Hollywood, California – A troubled man enters the “office” of a therapist. “Office” is a bit of a stretch because the room is a recently rented Dublin flat, unopened boxes everywhere. John, a middle-aged businessman, sits uneasily and tries to explain his predicament. In fact, his house is haunted by the ghost of his dead wife. She’s there, staring at him. Unnerving. He’s afraid to go home.
The therapist listens, trying to make sense of the apparition. And here begins an intriguing and verbally amazing, long one-act by the Irish playwright Conor McPherson. But how to describe this first scene… John’s monologue is tour-de-force, a style difficult to describe and one of the charms of this remarkable play. John speaks in (I suppose you’d call it) broken phrases, each hardly finished as he struggles to find words to explain…a sort of short-hand language of a man trying to skirt the surface of a deeply troubling story. Starts and stops which…unpeel, like an onion of a story, little bits and pieces until suddenly the truth is finally uncovered.
First we learn that his wife, with whom he has not been in good communication, has been killed in an accident. Why she even went out that day when she was such a stay-at-home, he can’t explain. Ian merely listens. Now she’s standing there, staring at John. And then, stumbling, bit by broken-phrased bit, the true story unravels, going deeper and deeper until we finally come to the heart of the truth.
In the next scene, a woman comes to confront Ian, who has left the priesthood, got her pregnant, and has left her alone with the baby. She she has no place to stay except with his family whom she dislikes. In the third scene, a rent-boy arrives — Ian’s stumbling attempt to explore his sexuality. None of them has a home. John is living in a B & B, the young mother with people she hates, Ian in this rented, temporary flat, the rent-boy almost homeless.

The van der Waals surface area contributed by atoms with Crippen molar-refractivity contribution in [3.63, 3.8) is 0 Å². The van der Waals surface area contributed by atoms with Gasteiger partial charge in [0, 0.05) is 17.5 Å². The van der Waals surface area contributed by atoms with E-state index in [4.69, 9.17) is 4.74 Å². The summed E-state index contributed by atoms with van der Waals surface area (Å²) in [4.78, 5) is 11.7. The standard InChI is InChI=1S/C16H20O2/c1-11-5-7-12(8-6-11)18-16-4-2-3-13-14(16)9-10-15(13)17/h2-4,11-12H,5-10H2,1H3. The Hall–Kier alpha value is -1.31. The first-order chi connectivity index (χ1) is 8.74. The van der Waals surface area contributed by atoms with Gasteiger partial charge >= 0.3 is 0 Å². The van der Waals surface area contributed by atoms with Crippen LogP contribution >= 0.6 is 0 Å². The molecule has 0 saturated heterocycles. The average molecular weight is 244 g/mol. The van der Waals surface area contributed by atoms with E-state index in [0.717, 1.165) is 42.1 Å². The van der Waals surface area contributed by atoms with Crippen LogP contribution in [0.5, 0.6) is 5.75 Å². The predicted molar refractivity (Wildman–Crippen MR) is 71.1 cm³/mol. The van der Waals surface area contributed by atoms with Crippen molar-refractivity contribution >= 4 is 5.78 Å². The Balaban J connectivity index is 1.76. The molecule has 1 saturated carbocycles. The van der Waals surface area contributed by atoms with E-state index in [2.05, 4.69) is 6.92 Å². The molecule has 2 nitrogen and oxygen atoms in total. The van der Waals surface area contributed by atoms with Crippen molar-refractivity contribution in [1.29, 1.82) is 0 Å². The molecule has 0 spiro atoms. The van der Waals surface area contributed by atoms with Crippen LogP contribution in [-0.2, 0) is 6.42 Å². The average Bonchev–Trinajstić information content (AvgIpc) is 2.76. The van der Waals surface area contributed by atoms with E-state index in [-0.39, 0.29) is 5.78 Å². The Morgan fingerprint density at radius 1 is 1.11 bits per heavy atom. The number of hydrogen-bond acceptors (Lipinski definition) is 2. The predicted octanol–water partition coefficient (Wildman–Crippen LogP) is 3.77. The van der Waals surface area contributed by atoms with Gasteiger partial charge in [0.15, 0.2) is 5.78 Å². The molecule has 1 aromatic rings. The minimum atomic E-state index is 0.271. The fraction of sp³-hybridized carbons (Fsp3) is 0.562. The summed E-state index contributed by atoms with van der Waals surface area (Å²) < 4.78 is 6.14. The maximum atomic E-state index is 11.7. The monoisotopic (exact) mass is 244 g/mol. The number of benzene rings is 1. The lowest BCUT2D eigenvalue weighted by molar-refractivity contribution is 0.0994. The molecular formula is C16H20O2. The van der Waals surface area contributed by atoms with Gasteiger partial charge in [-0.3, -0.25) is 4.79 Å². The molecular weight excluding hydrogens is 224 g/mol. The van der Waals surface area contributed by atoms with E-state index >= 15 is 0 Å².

Two men trying to find some connection or understanding of their predicament, each telling his story of search and failure in trying to make human connection: John with a prostitute, only to be beaten by a pimp who ends up offering him sympathy, and once in an aborted affair which ends in total embarrassment. And Ian, sexually, with a woman and a man since he has recently severed his relationship with God.
Shining City is a search for meaning and for love which becomes entangled and raveled, as two men, like all of us, get caught in a maze of misunderstood feelings.
Fast-paced with that unusual, quite remarkable monologue, we watch as the four characters rework their lives into something manageable, just as another ghost appears, and that surprising ghost is for the audience to try to unravel.
The incredible monologues comes from Morlan Higgins — absolutely amazing. Ian is William Dennis Hurley — excellent performance. Neasa, who has a child by the ex-priest — a strong, angry, well-delivered scene by Kerrie Blaisdell. The short, effective scene with the rent-boy by Benjamin Keepers.
One gentle warning: Don’t drink too much at dinner before the play. No intermission, and once out, you can’t get back in. Worth missing that second iced-tea or the refill on the glass of wine.
The play came out in New York to top reviews, but count on the Fountain Theater, which always solidly delivers, to match the New York success. Play runs until December 19th: Fountain at Normandy. A must see.